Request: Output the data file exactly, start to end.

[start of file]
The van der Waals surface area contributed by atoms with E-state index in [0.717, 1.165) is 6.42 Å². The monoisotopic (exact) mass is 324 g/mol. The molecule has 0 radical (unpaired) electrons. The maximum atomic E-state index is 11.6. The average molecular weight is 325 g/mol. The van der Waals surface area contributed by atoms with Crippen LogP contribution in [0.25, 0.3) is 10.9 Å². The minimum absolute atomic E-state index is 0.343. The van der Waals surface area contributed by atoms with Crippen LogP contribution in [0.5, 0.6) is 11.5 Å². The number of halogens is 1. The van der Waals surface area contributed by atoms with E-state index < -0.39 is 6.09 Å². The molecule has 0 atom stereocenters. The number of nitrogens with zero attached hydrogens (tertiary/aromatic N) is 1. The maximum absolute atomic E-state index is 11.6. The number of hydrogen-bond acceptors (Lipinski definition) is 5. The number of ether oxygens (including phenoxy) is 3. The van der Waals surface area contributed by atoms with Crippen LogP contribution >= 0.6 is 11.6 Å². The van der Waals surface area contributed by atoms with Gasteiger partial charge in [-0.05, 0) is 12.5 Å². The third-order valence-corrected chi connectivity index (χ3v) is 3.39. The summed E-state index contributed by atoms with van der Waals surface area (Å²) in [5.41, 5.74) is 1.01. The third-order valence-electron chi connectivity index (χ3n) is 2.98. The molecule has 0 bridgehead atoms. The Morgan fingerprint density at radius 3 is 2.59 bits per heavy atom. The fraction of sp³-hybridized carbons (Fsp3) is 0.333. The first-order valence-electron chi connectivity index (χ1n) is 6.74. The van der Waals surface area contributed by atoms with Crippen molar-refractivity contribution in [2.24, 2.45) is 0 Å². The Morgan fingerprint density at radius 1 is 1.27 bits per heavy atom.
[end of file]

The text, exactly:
The van der Waals surface area contributed by atoms with E-state index in [0.717, 1.165) is 6.42 Å². The monoisotopic (exact) mass is 324 g/mol. The molecule has 0 radical (unpaired) electrons. The maximum atomic E-state index is 11.6. The average molecular weight is 325 g/mol. The van der Waals surface area contributed by atoms with Crippen LogP contribution in [0.25, 0.3) is 10.9 Å². The minimum absolute atomic E-state index is 0.343. The van der Waals surface area contributed by atoms with Crippen LogP contribution in [0.5, 0.6) is 11.5 Å². The number of halogens is 1. The van der Waals surface area contributed by atoms with E-state index < -0.39 is 6.09 Å². The molecule has 0 atom stereocenters. The number of nitrogens with zero attached hydrogens (tertiary/aromatic N) is 1. The maximum absolute atomic E-state index is 11.6. The number of hydrogen-bond acceptors (Lipinski definition) is 5. The number of ether oxygens (including phenoxy) is 3. The van der Waals surface area contributed by atoms with Crippen LogP contribution >= 0.6 is 11.6 Å². The van der Waals surface area contributed by atoms with Gasteiger partial charge in [-0.05, 0) is 12.5 Å². The third-order valence-corrected chi connectivity index (χ3v) is 3.39. The summed E-state index contributed by atoms with van der Waals surface area (Å²) in [5.41, 5.74) is 1.01. The third-order valence-electron chi connectivity index (χ3n) is 2.98. The molecule has 0 bridgehead atoms. The Morgan fingerprint density at radius 3 is 2.59 bits per heavy atom. The fraction of sp³-hybridized carbons (Fsp3) is 0.333. The first-order valence-electron chi connectivity index (χ1n) is 6.74. The van der Waals surface area contributed by atoms with Crippen molar-refractivity contribution in [2.24, 2.45) is 0 Å². The Morgan fingerprint density at radius 1 is 1.27 bits per heavy atom.